Both men have been close allies of Kolomoisky for many years, despite a brief falling out. They stand accused of serious abuses of power including claims by the National Union of Journalists of Ukraine that Dnipro is now among the most dangerous places for Ukrainian journalists to work following the alleged beating of local television crews by Filatov’s Municipal Guards earlier this year.

No action has been taken by the authorities in Kyiv over these allegations and none is expected. Korban and Filatov are now said to exert influence on Zelenskyy’s office via the Deputy Head of the Presidential Administration, Kryrl Tymoshenko, a PR specialist and Kolomoisky associate from Dnipro who has worked with Korban and Filatov in the past.

This relationship will likely become more important to Zelenskyy as he prepares to fight for re-election since the two men are at the forefront of efforts to mobilise regional political leaders from across Ukraine in support of the president as part of a newly formed Congress of Local and Regional Authorities. Expediency means that Korban and Filatov will probably continue to enjoy a relatively free hand in Dnipro.

Ukraine’s Western partners can’t afford to be indifferent to the deficiencies of Zelenskyy’s deoligarchization strategy. At best, it represents a missed opportunity to address an issue that has been at the root of the country’s developmental malaise ever since independence. At worst, it risks becoming a tool for perpetuating the very problems it is meant to tackle.

Ukraine’s oligarchy cannot be dealt with selectively and any attempt to do so should be condemned. The minimum requirement is that implementation of the rules should be handled transparently and impartially by an independent authority. This should come with a requirement on the government and president to be open about their relationships with those who wield significant private wealth.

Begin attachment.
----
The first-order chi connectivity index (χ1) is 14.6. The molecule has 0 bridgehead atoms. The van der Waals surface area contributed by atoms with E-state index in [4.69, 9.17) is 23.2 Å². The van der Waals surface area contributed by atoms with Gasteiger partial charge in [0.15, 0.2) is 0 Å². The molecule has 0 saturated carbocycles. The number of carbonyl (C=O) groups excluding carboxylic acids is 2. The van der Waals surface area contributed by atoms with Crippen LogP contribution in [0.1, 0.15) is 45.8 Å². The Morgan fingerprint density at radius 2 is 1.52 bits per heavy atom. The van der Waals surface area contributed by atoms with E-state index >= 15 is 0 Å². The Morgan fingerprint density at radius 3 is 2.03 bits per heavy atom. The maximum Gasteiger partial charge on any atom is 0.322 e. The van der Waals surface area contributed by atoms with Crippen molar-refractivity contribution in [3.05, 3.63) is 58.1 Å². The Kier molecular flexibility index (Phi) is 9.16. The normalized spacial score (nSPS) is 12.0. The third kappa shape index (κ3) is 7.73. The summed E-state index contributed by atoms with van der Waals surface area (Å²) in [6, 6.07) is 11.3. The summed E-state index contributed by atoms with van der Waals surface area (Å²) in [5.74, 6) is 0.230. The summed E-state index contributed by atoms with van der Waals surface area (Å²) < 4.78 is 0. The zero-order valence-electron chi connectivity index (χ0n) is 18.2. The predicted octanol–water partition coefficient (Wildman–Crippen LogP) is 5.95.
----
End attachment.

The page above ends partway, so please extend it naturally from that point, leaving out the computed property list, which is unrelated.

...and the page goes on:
The US and EU should be monitoring implementation of the bill and pressing for changes that reflect international best practice. Any revisions need to take into consideration the recommendations of the Venice Commission, which are expected by the end of the year.

If Ukraine’s recently adopted anti-oligarch law fails to deal effectively and even-handedly with the problem of oligarchic influence, Western governments should signal their willingness to impose additional targeted sanctions on those who enjoy impunity despite being responsible for corruption and human rights abuses. Experience has shown that this remains the most effective way to focus minds and encourage progress.

David Clark was Special Adviser on Europe at the UK Foreign Office 1997-2001 and now works as an independent analyst specializing in foreign policy and European affairs.

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The views expressed in UkraineAlert are solely those of the authors and do not necessarily reflect the views of the Atlantic Council, its staff, or its supporters.

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Image: President Zelenskyy has trumpeted the country's new anti-oligarch law as a meaningful step towards curbing the power of Ukraine's oligarch class, but critics fear it may actually make Zelenskyy himself too powerful. (REUTERS/Gleb Garanich)